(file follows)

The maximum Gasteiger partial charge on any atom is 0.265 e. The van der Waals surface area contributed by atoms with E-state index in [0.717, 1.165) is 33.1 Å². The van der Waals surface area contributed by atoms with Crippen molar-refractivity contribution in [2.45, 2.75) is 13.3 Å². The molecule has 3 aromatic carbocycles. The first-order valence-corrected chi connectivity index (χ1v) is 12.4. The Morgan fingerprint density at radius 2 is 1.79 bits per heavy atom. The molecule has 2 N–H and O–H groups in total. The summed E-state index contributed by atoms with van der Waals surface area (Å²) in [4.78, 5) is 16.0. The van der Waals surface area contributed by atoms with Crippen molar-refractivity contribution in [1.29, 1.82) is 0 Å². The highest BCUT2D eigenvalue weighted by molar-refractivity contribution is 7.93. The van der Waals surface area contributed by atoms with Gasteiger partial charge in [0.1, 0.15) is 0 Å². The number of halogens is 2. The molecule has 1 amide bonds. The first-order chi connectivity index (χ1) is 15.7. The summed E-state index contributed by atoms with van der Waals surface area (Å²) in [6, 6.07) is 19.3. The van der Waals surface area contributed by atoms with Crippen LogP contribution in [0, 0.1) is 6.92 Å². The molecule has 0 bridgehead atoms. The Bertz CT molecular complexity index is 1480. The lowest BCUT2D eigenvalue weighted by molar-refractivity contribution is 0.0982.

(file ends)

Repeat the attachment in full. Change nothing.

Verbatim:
The maximum Gasteiger partial charge on any atom is 0.265 e. The van der Waals surface area contributed by atoms with E-state index in [0.717, 1.165) is 33.1 Å². The van der Waals surface area contributed by atoms with Crippen molar-refractivity contribution in [2.45, 2.75) is 13.3 Å². The molecule has 3 aromatic carbocycles. The first-order valence-corrected chi connectivity index (χ1v) is 12.4. The Morgan fingerprint density at radius 2 is 1.79 bits per heavy atom. The molecule has 2 N–H and O–H groups in total. The summed E-state index contributed by atoms with van der Waals surface area (Å²) in [4.78, 5) is 16.0. The van der Waals surface area contributed by atoms with Crippen molar-refractivity contribution in [1.29, 1.82) is 0 Å². The highest BCUT2D eigenvalue weighted by molar-refractivity contribution is 7.93. The van der Waals surface area contributed by atoms with Gasteiger partial charge in [0.1, 0.15) is 0 Å². The number of halogens is 2. The molecule has 1 amide bonds. The first-order chi connectivity index (χ1) is 15.7. The summed E-state index contributed by atoms with van der Waals surface area (Å²) in [6, 6.07) is 19.3. The van der Waals surface area contributed by atoms with Crippen LogP contribution in [0, 0.1) is 6.92 Å². The molecule has 0 bridgehead atoms. The Bertz CT molecular complexity index is 1480. The lowest BCUT2D eigenvalue weighted by molar-refractivity contribution is 0.0982.